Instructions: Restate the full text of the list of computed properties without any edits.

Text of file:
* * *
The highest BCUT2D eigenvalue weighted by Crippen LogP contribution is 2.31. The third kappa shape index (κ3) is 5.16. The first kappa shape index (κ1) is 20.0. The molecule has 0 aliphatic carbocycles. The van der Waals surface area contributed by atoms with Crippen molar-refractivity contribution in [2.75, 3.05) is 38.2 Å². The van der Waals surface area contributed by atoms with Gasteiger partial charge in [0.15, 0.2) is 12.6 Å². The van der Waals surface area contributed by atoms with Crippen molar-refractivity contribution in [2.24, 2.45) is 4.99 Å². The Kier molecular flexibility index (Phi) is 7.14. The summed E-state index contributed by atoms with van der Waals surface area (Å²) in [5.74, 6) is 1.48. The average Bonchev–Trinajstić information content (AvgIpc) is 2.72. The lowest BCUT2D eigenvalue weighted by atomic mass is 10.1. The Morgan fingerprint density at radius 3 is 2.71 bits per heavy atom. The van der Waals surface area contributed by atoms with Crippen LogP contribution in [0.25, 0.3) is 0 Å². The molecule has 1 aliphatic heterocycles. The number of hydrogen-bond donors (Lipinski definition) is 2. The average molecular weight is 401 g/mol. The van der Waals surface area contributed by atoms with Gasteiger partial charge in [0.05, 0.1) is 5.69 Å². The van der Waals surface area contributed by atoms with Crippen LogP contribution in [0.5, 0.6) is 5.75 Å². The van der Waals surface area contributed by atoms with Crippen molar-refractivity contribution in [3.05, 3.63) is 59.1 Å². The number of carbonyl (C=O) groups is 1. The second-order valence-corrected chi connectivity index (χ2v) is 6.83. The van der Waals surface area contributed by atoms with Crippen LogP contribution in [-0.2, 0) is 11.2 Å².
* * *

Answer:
The highest BCUT2D eigenvalue weighted by Crippen LogP contribution is 2.31. The third kappa shape index (κ3) is 5.16. The first kappa shape index (κ1) is 20.0. The molecule has 0 aliphatic carbocycles. The van der Waals surface area contributed by atoms with Crippen molar-refractivity contribution in [2.75, 3.05) is 38.2 Å². The van der Waals surface area contributed by atoms with Gasteiger partial charge in [0.15, 0.2) is 12.6 Å². The van der Waals surface area contributed by atoms with Crippen molar-refractivity contribution in [2.24, 2.45) is 4.99 Å². The Kier molecular flexibility index (Phi) is 7.14. The summed E-state index contributed by atoms with van der Waals surface area (Å²) in [5.74, 6) is 1.48. The average Bonchev–Trinajstić information content (AvgIpc) is 2.72. The lowest BCUT2D eigenvalue weighted by atomic mass is 10.1. The Morgan fingerprint density at radius 3 is 2.71 bits per heavy atom. The van der Waals surface area contributed by atoms with Crippen LogP contribution in [0.25, 0.3) is 0 Å². The molecule has 1 aliphatic heterocycles. The number of hydrogen-bond donors (Lipinski definition) is 2. The average molecular weight is 401 g/mol. The van der Waals surface area contributed by atoms with Gasteiger partial charge in [0.05, 0.1) is 5.69 Å². The van der Waals surface area contributed by atoms with Crippen LogP contribution in [0.5, 0.6) is 5.75 Å². The van der Waals surface area contributed by atoms with Crippen molar-refractivity contribution in [3.05, 3.63) is 59.1 Å². The number of carbonyl (C=O) groups is 1. The second-order valence-corrected chi connectivity index (χ2v) is 6.83. The van der Waals surface area contributed by atoms with Crippen LogP contribution in [-0.2, 0) is 11.2 Å².